My wife heard a story this past week that absolutely broke my heart. At an elementary school back in Lubbock (I won’t state the name) the teachers announced the results of the grade level’s math test results. Everyone passed, except for ONE SINGLE STUDENT. That student failed. At the school assembly where this was announced, of course that single student who failed the math test knew who he was. In fact, he openly wept at the assembly.

    That’s sad. Last year one student was in tears after not receiving an award at a school-wide assembly. I remember not knowing at all what to say to him. These were traditional awards like “most improved”, “hardest worker” and baloney like that.

    I refused to give awards last year and was reprimanded for not doing so (in fact, I’ve never given traditional awards for any of my classes). Basically I was told that “according to policy” all teachers must give awards and if you don’t do it, then “maybe this school is not for you”. My last day is in June.

  2. Wesley Fryer says:

    The end of year awards ceremonies at school can be corny with some of the awards that are given, but they can also be meaningful when the awards given are genuine and reflect acknowledgment of authentic work, skills and abilities on the part of students. I think these events can easily “go bad” when teachers are pressured to give everyone an award, regardless of whether the student has put forth effort for that recognition or not.

    Those types of award ceremonies are not really what I’m getting at in this post, although the issues related to giving student awards of any type are certainly fair game and worth thinking about. Some people take this to an extreme, even arguing that schools must do away with honor rolls because they hurt the feelings of students who do not make the honor roll. That egalitarian ethic, taken to an extreme, can be as negative and damaging as a competitive ethic taken to an extreme.

    My principal beef here is with high stakes assessment, which can literally be interpreted to brand students as “failures” in big ways when they don’t pass a test. Competing for achievement awards and celebrating excellence can be great things, and I am not anti-competition or anti-recognition for student performance by any means. What I am against is artificially raising the stakes of a single assessment (or series of assessments) to such an extreme level that a young ten year old likely has a great deal of problem keeping things in perspective.

    Schools overall, with their grading systems, tend to compete against this ethic I’m advocating here: to maintain one’s own sense of worth and esteem irrespective of what others say. Advertising in many of its forms also is a powerful enemy of this ethic. You have to wear these clothes, buy this product, look this certain way, in order to have value and be accepted. The insidious power of that message via media advertising is something we should continue to struggle against with people of all ages via conversations about media literacy and other means.

    I’m not going to say all schools should do away with end-of-school awards ceremonies because some kids are going to get their feelings hurt (because let’s face it, some always do) but I WILL say we should abandon high-stakes accountability, because of the inherent high costs which are borne by students and teachers alike.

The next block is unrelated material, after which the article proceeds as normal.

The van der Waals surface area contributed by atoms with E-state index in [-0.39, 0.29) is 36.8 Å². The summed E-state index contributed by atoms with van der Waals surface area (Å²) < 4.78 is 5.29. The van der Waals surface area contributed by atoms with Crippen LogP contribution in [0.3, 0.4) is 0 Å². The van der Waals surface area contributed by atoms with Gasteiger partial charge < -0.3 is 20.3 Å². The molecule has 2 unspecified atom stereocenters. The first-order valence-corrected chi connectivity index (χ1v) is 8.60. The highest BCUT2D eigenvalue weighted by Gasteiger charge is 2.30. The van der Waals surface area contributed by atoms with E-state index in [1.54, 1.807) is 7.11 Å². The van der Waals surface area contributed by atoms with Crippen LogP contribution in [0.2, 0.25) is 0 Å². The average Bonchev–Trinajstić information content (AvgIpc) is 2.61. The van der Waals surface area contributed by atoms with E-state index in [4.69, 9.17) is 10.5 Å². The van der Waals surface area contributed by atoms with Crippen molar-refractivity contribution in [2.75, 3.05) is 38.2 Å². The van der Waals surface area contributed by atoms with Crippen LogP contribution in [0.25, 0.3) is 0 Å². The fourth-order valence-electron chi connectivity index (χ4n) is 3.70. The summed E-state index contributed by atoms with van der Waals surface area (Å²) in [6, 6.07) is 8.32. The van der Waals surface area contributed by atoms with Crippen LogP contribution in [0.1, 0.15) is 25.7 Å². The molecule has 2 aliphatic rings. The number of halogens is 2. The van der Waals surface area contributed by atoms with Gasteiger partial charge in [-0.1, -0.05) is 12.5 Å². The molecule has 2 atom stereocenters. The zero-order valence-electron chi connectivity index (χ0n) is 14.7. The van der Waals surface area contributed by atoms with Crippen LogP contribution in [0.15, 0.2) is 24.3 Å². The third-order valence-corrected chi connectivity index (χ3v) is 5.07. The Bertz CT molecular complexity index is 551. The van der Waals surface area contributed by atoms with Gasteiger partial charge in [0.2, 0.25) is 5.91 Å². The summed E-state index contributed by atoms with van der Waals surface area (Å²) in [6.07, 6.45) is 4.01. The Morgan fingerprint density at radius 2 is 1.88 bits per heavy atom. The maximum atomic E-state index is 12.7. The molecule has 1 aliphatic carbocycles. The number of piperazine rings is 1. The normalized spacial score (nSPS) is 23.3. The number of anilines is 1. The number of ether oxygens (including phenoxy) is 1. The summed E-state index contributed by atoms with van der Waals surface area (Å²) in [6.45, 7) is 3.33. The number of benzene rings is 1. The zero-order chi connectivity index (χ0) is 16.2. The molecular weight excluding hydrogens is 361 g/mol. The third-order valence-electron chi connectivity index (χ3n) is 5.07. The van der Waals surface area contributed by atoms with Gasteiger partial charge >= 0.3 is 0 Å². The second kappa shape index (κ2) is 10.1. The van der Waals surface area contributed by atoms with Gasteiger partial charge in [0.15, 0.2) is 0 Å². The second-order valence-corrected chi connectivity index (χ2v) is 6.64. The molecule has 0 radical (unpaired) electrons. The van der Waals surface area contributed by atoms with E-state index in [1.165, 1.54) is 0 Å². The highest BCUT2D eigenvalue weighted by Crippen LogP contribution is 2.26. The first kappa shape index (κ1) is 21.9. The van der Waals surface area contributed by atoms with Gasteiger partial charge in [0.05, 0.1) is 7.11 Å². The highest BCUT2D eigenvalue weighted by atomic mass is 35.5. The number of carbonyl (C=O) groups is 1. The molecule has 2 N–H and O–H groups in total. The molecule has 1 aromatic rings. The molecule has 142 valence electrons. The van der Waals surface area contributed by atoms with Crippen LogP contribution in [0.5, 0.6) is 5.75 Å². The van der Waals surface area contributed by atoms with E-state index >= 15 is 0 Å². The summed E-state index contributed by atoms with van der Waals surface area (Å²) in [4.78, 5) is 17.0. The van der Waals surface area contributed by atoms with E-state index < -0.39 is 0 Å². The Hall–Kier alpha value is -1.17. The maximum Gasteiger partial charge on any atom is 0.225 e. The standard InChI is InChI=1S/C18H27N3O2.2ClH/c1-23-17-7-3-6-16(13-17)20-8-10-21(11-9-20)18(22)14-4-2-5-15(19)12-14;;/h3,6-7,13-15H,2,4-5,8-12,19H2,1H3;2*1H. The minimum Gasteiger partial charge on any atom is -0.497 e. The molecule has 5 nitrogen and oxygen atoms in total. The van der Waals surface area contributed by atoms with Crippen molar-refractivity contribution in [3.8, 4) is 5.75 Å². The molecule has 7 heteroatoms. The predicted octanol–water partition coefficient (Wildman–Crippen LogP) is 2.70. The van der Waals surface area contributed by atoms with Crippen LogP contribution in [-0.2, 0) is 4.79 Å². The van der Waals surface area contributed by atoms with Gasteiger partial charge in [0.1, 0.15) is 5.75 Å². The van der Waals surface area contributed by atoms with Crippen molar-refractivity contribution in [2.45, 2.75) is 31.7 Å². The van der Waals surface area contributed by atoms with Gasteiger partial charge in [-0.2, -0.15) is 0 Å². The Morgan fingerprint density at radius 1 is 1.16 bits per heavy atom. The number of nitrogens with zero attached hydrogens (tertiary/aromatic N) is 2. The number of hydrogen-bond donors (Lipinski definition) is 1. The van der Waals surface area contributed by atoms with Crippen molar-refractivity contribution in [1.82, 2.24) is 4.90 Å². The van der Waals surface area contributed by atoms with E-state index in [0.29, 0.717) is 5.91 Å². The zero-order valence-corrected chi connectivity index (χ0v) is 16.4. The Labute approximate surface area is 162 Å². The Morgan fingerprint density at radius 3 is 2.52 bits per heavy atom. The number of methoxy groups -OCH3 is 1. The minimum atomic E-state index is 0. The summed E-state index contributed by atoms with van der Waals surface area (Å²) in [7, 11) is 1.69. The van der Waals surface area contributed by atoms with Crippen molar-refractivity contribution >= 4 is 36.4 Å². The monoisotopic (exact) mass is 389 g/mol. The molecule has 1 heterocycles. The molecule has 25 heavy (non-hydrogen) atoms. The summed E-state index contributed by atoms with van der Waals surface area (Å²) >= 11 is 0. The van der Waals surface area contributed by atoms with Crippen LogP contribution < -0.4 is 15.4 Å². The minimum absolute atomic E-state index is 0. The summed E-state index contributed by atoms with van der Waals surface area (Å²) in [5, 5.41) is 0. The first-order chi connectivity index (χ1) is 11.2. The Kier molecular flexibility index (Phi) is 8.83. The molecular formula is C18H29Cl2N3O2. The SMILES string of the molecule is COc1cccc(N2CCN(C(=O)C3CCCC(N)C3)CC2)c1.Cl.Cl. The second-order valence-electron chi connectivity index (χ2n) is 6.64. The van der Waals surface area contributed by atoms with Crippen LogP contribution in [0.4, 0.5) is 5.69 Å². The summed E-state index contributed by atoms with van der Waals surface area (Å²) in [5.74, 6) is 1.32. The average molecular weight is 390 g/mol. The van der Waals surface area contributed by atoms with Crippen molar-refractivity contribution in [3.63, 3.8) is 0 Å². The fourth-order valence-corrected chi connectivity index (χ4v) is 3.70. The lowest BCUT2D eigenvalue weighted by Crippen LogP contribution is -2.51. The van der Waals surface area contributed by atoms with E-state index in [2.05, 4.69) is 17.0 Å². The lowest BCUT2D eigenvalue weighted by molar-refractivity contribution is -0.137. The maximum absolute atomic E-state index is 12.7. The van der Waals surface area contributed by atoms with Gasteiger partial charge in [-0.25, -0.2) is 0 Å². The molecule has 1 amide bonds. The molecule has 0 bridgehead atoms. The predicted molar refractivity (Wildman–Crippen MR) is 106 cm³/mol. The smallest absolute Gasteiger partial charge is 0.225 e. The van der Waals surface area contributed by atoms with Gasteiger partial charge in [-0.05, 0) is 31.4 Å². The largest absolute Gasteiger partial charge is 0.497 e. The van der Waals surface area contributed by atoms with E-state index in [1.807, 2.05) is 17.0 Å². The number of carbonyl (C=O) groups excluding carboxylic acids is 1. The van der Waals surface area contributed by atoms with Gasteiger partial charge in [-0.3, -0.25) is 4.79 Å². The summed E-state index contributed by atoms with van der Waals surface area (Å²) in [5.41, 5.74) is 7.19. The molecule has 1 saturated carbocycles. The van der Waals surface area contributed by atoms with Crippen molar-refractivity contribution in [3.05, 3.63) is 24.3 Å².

Sorry to hear you are leaving the classroom, but I wish you well in the next season of your life, wherever you end up going.

  3. […] While gulping down my peanut butter and jelly sandwich during lunch today, I decided to catch up on some blog readings. The clip below, along with the incredibly sad story told in this outstanding post by Wes Fyer seemed to be bookends to the darker themes in the realities of education. Both stories involve “tests”, and both involve tears. The CNN story will hit people with an obvious shaking of the head and questioning, “What were they thinking?!?” Unfortunately, I’m not sure the story of the boy in the assembly will receive the same outrage. […]

  4. John says:

    Here’s what my local school district (Livingston, Montana) is considering doing after taking the “tests”. Every teacher will start teaching the next year’s curriculum to start preparing for the next year’s tests. That’s right! Kindergarteners will start learning first grade material in May! First graders – second grade material… Unbelievable! I know of one veteran teacher who just plain quit and another that is taking a sabbatical.

  5. Peter Rock says:

    “Some people take this to an extreme, even arguing that schools must do away with honor rolls because they hurt the feelings of students who do not make the honor roll. That egalitarian ethic, taken to an extreme, can be as negative and damaging as a competitive ethic taken to an extreme.”

    Please justify.

    As far as I’m concerned, competition belongs on the basketball court, not in academics. I can’t find any redeeming value in separating the winners from the losers when it comes to learning. Honor rolls have no value. When you say this “extreme” stance can be “negative” and “damaging” I’d like to hear why you think so. Let’s say your principal decides to scrap honor roll altogether. How will you convince her that her extreme position causes damage. After all, if you believe this you will stand up for the kids to keep honor roll alive, no? I think this is important to consider. It’s very easy to state that someone’s position is extreme (happens to us free software advocates all the time :))…though if you can back it up, then great. I’ve asked why we have honor roll and traditional awards ceremonies for years and I’ve never heard a valid reason. “Recognition” is not bad, but genuine recognition need not parades, certificates, or ceremonies implicitly comparing students to one another in the academic realm.

    By the way, when I argued my stance (in a lengthy email supported with research including some by Alfie Kohn) I got a short response – “Kohn is a leftist who is not a part of the mainstream”. Unfortunately, I was never given a reasonable retort explaining why my views on traditional awards ceremonies was misguided.

    “Sorry to hear you are leaving the classroom, but I wish you well in the next season of your life, wherever you end up going.”

    Oh I’m staying. Going to another country…another school.